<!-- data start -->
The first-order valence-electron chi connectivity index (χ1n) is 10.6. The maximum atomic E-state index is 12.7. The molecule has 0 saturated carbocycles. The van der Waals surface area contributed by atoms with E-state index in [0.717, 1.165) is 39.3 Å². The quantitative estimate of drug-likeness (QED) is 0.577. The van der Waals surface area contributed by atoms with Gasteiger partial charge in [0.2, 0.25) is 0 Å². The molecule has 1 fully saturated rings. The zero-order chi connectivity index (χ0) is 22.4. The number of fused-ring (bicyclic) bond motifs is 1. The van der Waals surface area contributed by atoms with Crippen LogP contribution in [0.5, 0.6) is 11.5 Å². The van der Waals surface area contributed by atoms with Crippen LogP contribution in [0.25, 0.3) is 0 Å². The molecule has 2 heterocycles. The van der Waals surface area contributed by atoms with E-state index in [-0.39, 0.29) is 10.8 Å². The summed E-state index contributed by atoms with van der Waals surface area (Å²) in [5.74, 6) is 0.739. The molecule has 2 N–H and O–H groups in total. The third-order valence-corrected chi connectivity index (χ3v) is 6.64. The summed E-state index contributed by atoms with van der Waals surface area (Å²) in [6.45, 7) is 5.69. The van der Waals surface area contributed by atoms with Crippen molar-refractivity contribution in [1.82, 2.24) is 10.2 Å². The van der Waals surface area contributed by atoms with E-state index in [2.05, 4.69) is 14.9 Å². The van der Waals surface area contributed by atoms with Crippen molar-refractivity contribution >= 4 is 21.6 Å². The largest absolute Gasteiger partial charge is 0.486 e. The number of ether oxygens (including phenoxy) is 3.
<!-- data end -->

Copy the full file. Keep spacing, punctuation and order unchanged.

The first-order valence-electron chi connectivity index (χ1n) is 10.6. The maximum atomic E-state index is 12.7. The molecule has 0 saturated carbocycles. The van der Waals surface area contributed by atoms with E-state index in [0.717, 1.165) is 39.3 Å². The quantitative estimate of drug-likeness (QED) is 0.577. The van der Waals surface area contributed by atoms with Gasteiger partial charge in [0.2, 0.25) is 0 Å². The molecule has 1 fully saturated rings. The zero-order chi connectivity index (χ0) is 22.4. The number of fused-ring (bicyclic) bond motifs is 1. The van der Waals surface area contributed by atoms with Crippen LogP contribution in [0.5, 0.6) is 11.5 Å². The van der Waals surface area contributed by atoms with Crippen LogP contribution in [0.25, 0.3) is 0 Å². The molecule has 2 heterocycles. The van der Waals surface area contributed by atoms with E-state index in [-0.39, 0.29) is 10.8 Å². The summed E-state index contributed by atoms with van der Waals surface area (Å²) in [5.74, 6) is 0.739. The molecule has 2 N–H and O–H groups in total. The third-order valence-corrected chi connectivity index (χ3v) is 6.64. The summed E-state index contributed by atoms with van der Waals surface area (Å²) in [6.45, 7) is 5.69. The van der Waals surface area contributed by atoms with Crippen molar-refractivity contribution in [1.82, 2.24) is 10.2 Å². The van der Waals surface area contributed by atoms with E-state index in [2.05, 4.69) is 14.9 Å². The van der Waals surface area contributed by atoms with Crippen molar-refractivity contribution >= 4 is 21.6 Å². The largest absolute Gasteiger partial charge is 0.486 e. The number of ether oxygens (including phenoxy) is 3.